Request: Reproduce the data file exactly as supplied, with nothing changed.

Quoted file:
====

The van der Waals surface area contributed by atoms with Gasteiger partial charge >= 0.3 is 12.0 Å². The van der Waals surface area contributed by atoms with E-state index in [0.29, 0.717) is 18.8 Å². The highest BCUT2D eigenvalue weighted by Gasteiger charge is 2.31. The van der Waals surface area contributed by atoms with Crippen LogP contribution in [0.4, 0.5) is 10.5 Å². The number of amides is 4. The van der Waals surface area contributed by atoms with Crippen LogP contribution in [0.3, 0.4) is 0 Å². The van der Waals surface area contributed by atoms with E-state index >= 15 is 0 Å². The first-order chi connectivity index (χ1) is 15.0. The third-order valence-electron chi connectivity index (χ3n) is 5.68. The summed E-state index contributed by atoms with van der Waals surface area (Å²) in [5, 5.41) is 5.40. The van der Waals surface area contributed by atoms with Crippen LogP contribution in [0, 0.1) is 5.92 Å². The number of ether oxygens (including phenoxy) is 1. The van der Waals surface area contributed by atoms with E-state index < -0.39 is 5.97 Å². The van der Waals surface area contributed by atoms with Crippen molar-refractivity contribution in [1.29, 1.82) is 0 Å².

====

The van der Waals surface area contributed by atoms with Gasteiger partial charge >= 0.3 is 12.0 Å². The van der Waals surface area contributed by atoms with E-state index in [0.29, 0.717) is 18.8 Å². The highest BCUT2D eigenvalue weighted by Gasteiger charge is 2.31. The van der Waals surface area contributed by atoms with Crippen LogP contribution in [0.4, 0.5) is 10.5 Å². The number of amides is 4. The van der Waals surface area contributed by atoms with Crippen LogP contribution in [0.3, 0.4) is 0 Å². The van der Waals surface area contributed by atoms with E-state index >= 15 is 0 Å². The first-order chi connectivity index (χ1) is 15.0. The third-order valence-electron chi connectivity index (χ3n) is 5.68. The summed E-state index contributed by atoms with van der Waals surface area (Å²) in [5, 5.41) is 5.40. The van der Waals surface area contributed by atoms with Crippen LogP contribution in [0, 0.1) is 5.92 Å². The number of ether oxygens (including phenoxy) is 1. The van der Waals surface area contributed by atoms with E-state index < -0.39 is 5.97 Å². The van der Waals surface area contributed by atoms with Crippen molar-refractivity contribution in [1.29, 1.82) is 0 Å².